South Carolina Democrats Disapprove of Governor McMaster’s Decision to Opt-Out of Federal Childhood Hunger Program

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3 mins read

(Columbia, SC) — Democrats in the Statehouse are expressing strong disapproval of Republican Governor Henry McMaster’s recent choice to withdraw South Carolina from a new federal initiative aimed at combating child hunger. Critics argue that this decision will potentially deny thousands of eligible low-income families the additional financial support needed to provide meals for their children during periods when school is not in session.

Governor McMaster’s decision pertains to a federal program supported by the U.S. Department of Agriculture, utilizing the existing Electronic Benefits Transfer (EBT) system. The initiative aims to provide eligible families with $120 per child each month during periods like summer, when children may lack access to free or reduced-cost meals through school or after-school programs.

Originally launched as a response to the COVID-19 pandemic, the program gained permanency through a government funding bill passed by Congress in December 2022. The U.S. Department of Agriculture estimates that the program will positively impact around 21 million children across the 35 states that opted to participate, as highlighted in a recent news release.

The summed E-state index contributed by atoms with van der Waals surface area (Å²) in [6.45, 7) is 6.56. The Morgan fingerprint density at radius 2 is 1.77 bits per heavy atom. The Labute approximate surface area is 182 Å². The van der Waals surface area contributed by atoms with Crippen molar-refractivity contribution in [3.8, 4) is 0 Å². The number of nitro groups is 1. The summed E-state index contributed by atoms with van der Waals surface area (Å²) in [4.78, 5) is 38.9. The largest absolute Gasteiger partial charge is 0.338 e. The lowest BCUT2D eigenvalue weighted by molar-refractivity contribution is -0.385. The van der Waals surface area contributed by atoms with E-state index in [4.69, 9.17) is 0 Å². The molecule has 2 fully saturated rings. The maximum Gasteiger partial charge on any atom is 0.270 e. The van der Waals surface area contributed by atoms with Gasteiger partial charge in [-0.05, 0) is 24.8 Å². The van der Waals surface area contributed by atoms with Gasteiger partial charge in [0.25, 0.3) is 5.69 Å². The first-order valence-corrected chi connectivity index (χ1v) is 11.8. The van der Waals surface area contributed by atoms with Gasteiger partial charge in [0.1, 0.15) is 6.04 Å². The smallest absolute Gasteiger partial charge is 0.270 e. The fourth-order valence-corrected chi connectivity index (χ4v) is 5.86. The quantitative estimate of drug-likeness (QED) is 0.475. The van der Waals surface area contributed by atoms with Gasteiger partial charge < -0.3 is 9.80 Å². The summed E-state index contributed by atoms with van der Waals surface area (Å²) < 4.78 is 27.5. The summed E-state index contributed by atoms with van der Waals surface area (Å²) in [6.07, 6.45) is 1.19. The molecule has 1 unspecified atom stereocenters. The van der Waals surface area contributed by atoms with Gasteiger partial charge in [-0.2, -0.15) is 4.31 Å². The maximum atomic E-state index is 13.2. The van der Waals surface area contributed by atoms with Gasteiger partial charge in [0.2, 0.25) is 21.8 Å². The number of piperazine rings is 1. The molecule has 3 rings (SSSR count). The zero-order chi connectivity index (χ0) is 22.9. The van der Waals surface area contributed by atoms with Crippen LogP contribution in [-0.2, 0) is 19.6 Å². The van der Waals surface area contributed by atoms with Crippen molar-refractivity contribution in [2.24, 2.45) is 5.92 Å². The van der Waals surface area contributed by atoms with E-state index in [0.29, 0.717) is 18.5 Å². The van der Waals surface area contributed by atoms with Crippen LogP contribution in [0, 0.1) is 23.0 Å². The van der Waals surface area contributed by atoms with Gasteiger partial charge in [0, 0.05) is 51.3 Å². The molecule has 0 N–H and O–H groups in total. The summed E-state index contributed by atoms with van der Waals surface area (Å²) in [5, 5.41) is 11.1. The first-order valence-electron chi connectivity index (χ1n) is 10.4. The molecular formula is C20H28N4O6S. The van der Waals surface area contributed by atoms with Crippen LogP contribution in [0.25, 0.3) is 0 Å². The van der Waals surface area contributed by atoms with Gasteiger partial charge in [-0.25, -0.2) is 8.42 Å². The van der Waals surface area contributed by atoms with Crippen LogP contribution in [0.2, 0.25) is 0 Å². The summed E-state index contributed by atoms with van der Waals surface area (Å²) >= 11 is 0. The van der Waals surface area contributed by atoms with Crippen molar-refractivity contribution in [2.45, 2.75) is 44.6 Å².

Participation in the program involves a financial commitment from South Carolina taxpayers, who would share a 50-50 cost split with the federal government for program administration. Estimates suggest an annual cost to the state of up to $3 million.

Despite being one of the 15 states that chose to opt out, Governor McMaster justified the decision by expressing a desire to move beyond relief programs created during the COVID-19 era, citing a need to return to normal business operations. He assured reporters that while the state is discontinuing certain programs, others, such as the Children’s Health Insurance Program (CHIP) and the Supplemental Nutrition Assistance Program (SNAP), will continue unaffected.

It is important to note that the Summer EBT program is not the sole federally funded meal initiative available for impoverished children in South Carolina. The state Department of Education’s Office of Health and Nutrition reports that both the United States Department of Agriculture-funded Summer Break Café and Seamless Summer Option programs collectively provided approximately 3.2 million meals to children across South Carolina last summer.

As this decision generates debate and criticism, the impact on low-income families and children’s access to essential nutrition remains a central concern for those opposing the state’s withdrawal from the federal childhood hunger program.

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